Aura Noir - Out to Die - (8/10)

Published on July 24, 2012


  1. Trenches
  2. Fed to the Flames
  3. Abbadon
  4. The Grin From the Gallows
  5. Withheld
  6. Priest's Hellish Fire
  7. Deathwish
  8. Out to Die


Black / Thrash


Indie Recordings

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The members of Aura Noir have had their hands in some of black metal’s most notorious, respected and celebrated bands in the history of the genre: Dimmu Borgir, Dodheimsgard, Gorgoroth, Immortal, Mayhem, Nattefrost, Ulver, Ved Buens Ende, just to name a few. Aura Noir is like the bastardized version of the aforementioned bands. They’ve always retained the black metal attitude of the members’ other bands, and the listener can pick up on the huge influence there, but bits of classic German thrash and crust punk really come to the forefront.


Rather than toiling away in obscurity, Aura Noir finally signed a record deal that will distribute their music further than their neighbor’s basement. I mean, holy hell, there was a copy of this sitting on the shelf at my local mall. Aura Noir have released some freaking classic albums in the black thrash genre: Black Thrash Attack is a powerhouse of ripping black thrash tunes that is unrelenting from start to finish. On the initial listen, Out to Die is not much different from Aura Noir’s previous releases. There are some anomalies that I would like to point out, but let’s not beat a dead horse, this is classic black thrash executed to a big upside down tee (wait, did I mean cross?). Aura Noir and Out to Die are exactly what they claim to be: black thrash metal.


Whereas previous albums have displayed Aura Noir at their dirtiest, rawest and most primal, Out to Die shows the band dabbling with (gasp!) better production. Gone are the days of recording albums in your mom’s bathroom. Gone are the relentless blastbeats and trash can lid cymbals. Every instrument, including the bass, can be heard quite clearly. The guitars, as usual, are quite loud in the mix, but not to the point of drowning out the vocals.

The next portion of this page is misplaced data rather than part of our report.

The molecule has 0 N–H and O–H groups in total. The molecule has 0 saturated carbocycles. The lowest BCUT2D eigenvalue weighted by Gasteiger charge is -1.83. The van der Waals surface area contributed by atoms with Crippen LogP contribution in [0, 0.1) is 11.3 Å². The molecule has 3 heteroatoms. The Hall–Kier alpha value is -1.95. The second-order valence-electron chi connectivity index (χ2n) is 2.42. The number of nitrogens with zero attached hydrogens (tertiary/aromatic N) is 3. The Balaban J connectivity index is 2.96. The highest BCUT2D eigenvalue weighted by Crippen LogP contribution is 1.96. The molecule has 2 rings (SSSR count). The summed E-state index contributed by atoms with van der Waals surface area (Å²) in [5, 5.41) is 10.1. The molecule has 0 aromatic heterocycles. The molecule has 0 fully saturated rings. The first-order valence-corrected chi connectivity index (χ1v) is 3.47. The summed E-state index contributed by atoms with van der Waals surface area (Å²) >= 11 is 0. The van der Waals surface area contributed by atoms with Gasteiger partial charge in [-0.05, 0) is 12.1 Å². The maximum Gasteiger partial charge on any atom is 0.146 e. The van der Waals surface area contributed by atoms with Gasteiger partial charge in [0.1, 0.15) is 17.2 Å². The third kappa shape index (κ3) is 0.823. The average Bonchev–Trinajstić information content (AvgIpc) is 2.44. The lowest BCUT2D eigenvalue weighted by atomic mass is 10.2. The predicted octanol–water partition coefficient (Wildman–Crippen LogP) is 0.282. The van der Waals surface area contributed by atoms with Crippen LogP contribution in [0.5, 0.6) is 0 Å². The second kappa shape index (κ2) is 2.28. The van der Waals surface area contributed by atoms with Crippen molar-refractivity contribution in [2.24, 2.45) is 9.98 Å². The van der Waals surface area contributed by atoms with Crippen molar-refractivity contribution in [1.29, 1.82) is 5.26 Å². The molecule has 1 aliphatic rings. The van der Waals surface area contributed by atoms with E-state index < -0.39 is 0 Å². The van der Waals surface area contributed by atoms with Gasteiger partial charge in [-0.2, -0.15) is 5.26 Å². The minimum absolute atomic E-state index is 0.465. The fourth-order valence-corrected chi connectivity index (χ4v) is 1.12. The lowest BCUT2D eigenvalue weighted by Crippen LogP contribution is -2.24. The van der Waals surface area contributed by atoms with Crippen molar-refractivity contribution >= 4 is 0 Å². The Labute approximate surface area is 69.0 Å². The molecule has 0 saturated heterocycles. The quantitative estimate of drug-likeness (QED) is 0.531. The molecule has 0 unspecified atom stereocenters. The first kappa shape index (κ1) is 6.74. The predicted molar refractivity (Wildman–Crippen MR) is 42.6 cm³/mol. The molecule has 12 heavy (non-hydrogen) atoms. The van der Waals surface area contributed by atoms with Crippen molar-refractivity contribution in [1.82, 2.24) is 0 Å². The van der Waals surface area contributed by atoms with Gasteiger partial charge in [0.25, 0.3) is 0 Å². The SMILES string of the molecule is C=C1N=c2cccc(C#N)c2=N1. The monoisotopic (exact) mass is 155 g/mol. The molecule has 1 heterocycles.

To the uninitiated, Aura Noir is a rather raw and dirty black thrash band, usually relying on attitude rather than virtuosity or musical prowess. Thrash influenced, tremelo picked riffs; angry, raspy, shouted vocals; blastbeats and Fenriz like hi-hat weaving. There you have Aura Noir in a nutshell. Out to Die should be no surprise to anyone familiar with their earlier works, production values aside. Some songs sound like they could have come straight from early Sodom and some songs sound like a less crusty version of modern-era Darkthrone. Either way, Aura Noir have really brought a solid slab of angry black thrash to the masses with Out to Die.


Aura Noir dabbles in death metal on the opening track here, and it’s really the biggest disappointment on the album. After listening to the opener, I was left with a sudden urge to shake my head in disbelief. It’s not that bad of a track, really, it’s just Aura Noir is black thrash, not black death or whatever you want to call it. Even the vocals take on a deathy growl, rather than the raspy shouts. Thankfully, that’s where the death influence ends.


The rest of the album shows the band doing it’s trademark chugging with extrapolated fills. The drums sound like Satyricon or Darkthrone, blastbeats mixed with thrash and crust elements and the weaving hi-hat throughout. The vocals are excellent: for the most part a raspy, shouted style, similar to standard black metal, only without the annoying shrieking. The riffs are stellar and are definitely headbang worthy.


Honestly, if you would take away the first track, this would be a monumental album. This may be Aura Noir’s best work to date. There is nothing groundbreaking here, but this is a solid slab of enjoyable black thrash. Recommended to fans of thrash and black metal. If you like black thrash, you have Aura Noir to thank. Not an essential album for every collection, but highly recommended.

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Author: Shawn Miller

Scraping the bottom of the barrel since 1983, Shawn Miller is a heavy metal enthusiast living in the not-so-far reaches of Central PA. He is The Metal Observer's resident purveyor of the blackened, the foul and the filthy.

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